Working from home as a freelance writer does afford you many freedoms. You can work in your pajamas. You can work from your bed, your office, or your couch at home. But perhaps every once in a while you want to work outside the home and rent a shared office space, go to a coffee shop, or a bookstore. You can work during the day, or you can work after the kids go to sleep.
However, every freelance writer needs a freelance writing work schedule. It’s vital to making sure you stay on task and get all of your work done every day. And it’s also vital to ensuring that you end your day at a specific time so that you don’t over work yourself and cause burnout.
You also have freedom when deciding how you want your schedule to look, and what is the best way to maintain it.
Figure Out Your Goals
Knowing what you want to achieve in the short term with your freelance writing business (because it IS a business and should be treated as such) will determine how you look at your writing schedule. Depending on your goals, you may work a few days a week, or you may work six. You may work for four hours each morning, or you may work a full eight to nine hour day. However, you must know your goals before sitting down and setting up a freelance writing work schedule for yourself.
Lauren Carter says wisely, “The first step to creating a killer schedule is defining your three short-term writing goals, because these will guide all of your actions.” Her blog talks about many ways you can identify the goals you want to set for yourself in the short-term that will guide that schedule.
Make a Daily & Weekly Checklist
When you write down a list of tasks that need to be completed each day and week, you know what you will need to be placed into your freelance writing work schedule before you sit down to write it. This will make creating it much easier. The lists you make will be comprised of tasks you already do each day or week, like checking your email or any recurring writing assignments you have, as well as items you have found from creating your three short-term freelance writing goals in the step above. They may be the goals themselves or the steps you need to achieve those goals.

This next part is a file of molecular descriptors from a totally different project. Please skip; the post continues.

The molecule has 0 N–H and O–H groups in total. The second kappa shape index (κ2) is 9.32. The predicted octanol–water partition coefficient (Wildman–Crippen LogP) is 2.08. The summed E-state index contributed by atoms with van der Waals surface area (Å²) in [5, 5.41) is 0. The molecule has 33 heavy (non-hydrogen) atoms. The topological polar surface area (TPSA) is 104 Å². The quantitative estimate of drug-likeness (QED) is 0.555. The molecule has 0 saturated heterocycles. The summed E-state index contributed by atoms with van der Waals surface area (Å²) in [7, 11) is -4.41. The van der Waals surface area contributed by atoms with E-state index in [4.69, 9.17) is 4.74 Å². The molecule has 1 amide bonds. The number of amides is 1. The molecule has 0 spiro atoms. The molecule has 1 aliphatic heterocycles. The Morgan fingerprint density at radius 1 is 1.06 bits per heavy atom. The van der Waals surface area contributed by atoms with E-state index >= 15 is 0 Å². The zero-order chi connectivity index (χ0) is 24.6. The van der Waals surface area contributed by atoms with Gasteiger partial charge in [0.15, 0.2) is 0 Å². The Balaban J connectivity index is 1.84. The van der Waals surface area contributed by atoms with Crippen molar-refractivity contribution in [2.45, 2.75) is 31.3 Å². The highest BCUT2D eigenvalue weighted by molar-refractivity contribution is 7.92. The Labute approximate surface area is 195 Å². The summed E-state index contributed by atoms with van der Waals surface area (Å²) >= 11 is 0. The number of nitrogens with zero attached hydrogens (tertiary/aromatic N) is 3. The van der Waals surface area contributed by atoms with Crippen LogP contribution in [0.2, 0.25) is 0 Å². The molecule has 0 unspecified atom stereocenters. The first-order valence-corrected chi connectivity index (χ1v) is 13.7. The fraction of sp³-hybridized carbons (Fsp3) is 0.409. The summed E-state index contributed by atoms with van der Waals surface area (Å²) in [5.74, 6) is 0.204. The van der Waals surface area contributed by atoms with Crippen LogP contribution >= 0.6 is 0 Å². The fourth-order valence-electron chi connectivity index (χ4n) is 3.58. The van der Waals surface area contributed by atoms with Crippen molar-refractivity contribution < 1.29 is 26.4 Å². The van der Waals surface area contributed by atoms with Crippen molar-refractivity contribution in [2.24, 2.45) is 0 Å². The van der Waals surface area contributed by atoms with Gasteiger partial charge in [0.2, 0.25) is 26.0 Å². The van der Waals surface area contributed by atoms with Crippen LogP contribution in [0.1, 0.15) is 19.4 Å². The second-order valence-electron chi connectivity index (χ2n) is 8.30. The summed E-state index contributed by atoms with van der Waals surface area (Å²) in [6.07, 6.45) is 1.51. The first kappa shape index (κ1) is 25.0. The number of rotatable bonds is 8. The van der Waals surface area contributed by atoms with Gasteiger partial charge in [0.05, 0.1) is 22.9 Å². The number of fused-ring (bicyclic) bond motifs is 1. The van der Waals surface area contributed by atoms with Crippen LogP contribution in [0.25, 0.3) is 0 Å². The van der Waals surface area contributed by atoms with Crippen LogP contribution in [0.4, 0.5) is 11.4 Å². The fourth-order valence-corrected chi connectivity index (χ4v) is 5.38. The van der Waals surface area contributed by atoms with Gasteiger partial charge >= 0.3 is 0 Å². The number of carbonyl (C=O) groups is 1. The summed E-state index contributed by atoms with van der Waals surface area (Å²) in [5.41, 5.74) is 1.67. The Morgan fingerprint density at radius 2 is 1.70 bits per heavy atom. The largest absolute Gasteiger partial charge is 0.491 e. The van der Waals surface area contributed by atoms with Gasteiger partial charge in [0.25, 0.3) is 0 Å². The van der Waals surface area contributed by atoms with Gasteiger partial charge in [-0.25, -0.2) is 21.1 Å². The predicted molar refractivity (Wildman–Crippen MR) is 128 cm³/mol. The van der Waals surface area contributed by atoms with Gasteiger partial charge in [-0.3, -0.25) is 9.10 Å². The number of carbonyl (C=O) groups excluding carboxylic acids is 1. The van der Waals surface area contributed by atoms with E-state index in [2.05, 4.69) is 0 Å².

Schedule the Proper Amount of Time
You should know how long each task on your checklists takes. Before making an actual schedule of what will be done when, take a few days to time yourself doing each task and write down these times. Then take an average of these times and schedule this amount of time for it when you put it on your schedule.
Rubie, of the Domestic Beast, gives some fantastic advice about additional scheduling: “Always allow for 10-15 minutes of break time between each task.” She goes on to talk about why this is important. Not only do you need a mental break but you can take time to recharge your creativity and face the next task with fresh eyes.
Important Things to Schedule
Not only do you need to make sure each task has a well defined time slot and you stick to it, you need to schedule two other important things: stop/start times, and meals.
Starting and stopping at the same times are very important. Not only will your clients be able to anticipate when you can contact them, but you will have a regular routine to follow. The end time should be adhered to without question, even if you are in the middle of something. Your work hours are important and sacred, and so are the hours you spend NOT working so you can spend time taking care of yourself and spend time with friends and family.
It can be hard to take time away from what you are doing to eat. However, eating will ensure that you are thinking properly and that you maintain your health. If you schedule in the time to eat breakfast, lunch, and dinner, you will always stop what you are doing to eat, because that time was set aside just for that.
When you decide to start and stop work, when you decide to schedule your meals, when you decide to place each task that you have to accomplish each day, and what exactly the tasks are that are placed on your freelance writing work schedule are completely up to you. This is part of the reason why freelance does equal freedom to many people. However, having discipline to create and stick to a schedule will ensure that you get the most out of your time and effort.